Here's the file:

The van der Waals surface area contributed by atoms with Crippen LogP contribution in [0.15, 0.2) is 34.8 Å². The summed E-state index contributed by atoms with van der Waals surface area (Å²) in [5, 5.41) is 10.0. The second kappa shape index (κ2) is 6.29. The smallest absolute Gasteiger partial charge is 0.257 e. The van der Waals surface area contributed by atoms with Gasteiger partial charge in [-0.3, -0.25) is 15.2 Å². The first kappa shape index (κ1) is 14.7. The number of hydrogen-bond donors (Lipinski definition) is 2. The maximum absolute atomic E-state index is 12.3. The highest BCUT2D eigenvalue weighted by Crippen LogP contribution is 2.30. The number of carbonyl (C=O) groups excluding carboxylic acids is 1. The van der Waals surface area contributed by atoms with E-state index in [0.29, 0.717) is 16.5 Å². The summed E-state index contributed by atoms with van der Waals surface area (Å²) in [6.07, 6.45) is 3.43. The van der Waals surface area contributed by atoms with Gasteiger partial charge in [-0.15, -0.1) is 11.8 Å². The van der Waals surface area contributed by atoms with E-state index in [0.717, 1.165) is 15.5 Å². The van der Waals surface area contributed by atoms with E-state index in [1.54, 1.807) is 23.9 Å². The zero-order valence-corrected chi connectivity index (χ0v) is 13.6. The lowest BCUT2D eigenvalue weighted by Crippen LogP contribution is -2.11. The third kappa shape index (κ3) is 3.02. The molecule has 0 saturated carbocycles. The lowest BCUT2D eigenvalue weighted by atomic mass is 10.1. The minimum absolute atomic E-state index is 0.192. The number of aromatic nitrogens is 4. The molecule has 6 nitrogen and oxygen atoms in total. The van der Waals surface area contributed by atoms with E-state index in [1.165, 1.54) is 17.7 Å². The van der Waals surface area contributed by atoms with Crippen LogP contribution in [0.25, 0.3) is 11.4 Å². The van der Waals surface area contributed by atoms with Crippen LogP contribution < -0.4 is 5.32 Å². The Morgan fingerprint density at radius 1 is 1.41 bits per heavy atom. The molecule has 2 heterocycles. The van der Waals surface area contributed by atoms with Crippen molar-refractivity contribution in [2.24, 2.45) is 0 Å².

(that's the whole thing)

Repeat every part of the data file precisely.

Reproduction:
The van der Waals surface area contributed by atoms with Crippen LogP contribution in [0.15, 0.2) is 34.8 Å². The summed E-state index contributed by atoms with van der Waals surface area (Å²) in [5, 5.41) is 10.0. The second kappa shape index (κ2) is 6.29. The smallest absolute Gasteiger partial charge is 0.257 e. The van der Waals surface area contributed by atoms with Gasteiger partial charge in [-0.3, -0.25) is 15.2 Å². The first kappa shape index (κ1) is 14.7. The number of hydrogen-bond donors (Lipinski definition) is 2. The maximum absolute atomic E-state index is 12.3. The highest BCUT2D eigenvalue weighted by Crippen LogP contribution is 2.30. The number of carbonyl (C=O) groups excluding carboxylic acids is 1. The van der Waals surface area contributed by atoms with E-state index in [0.29, 0.717) is 16.5 Å². The summed E-state index contributed by atoms with van der Waals surface area (Å²) in [6.07, 6.45) is 3.43. The van der Waals surface area contributed by atoms with Gasteiger partial charge in [-0.15, -0.1) is 11.8 Å². The van der Waals surface area contributed by atoms with E-state index in [0.717, 1.165) is 15.5 Å². The van der Waals surface area contributed by atoms with E-state index in [1.54, 1.807) is 23.9 Å². The zero-order valence-corrected chi connectivity index (χ0v) is 13.6. The lowest BCUT2D eigenvalue weighted by Crippen LogP contribution is -2.11. The third kappa shape index (κ3) is 3.02. The molecule has 0 saturated carbocycles. The lowest BCUT2D eigenvalue weighted by atomic mass is 10.1. The minimum absolute atomic E-state index is 0.192. The number of aromatic nitrogens is 4. The molecule has 6 nitrogen and oxygen atoms in total. The van der Waals surface area contributed by atoms with E-state index in [1.165, 1.54) is 17.7 Å². The van der Waals surface area contributed by atoms with Crippen LogP contribution in [0.25, 0.3) is 11.4 Å². The van der Waals surface area contributed by atoms with Crippen LogP contribution < -0.4 is 5.32 Å². The Morgan fingerprint density at radius 1 is 1.41 bits per heavy atom. The molecule has 2 heterocycles. The van der Waals surface area contributed by atoms with Crippen molar-refractivity contribution in [2.24, 2.45) is 0 Å².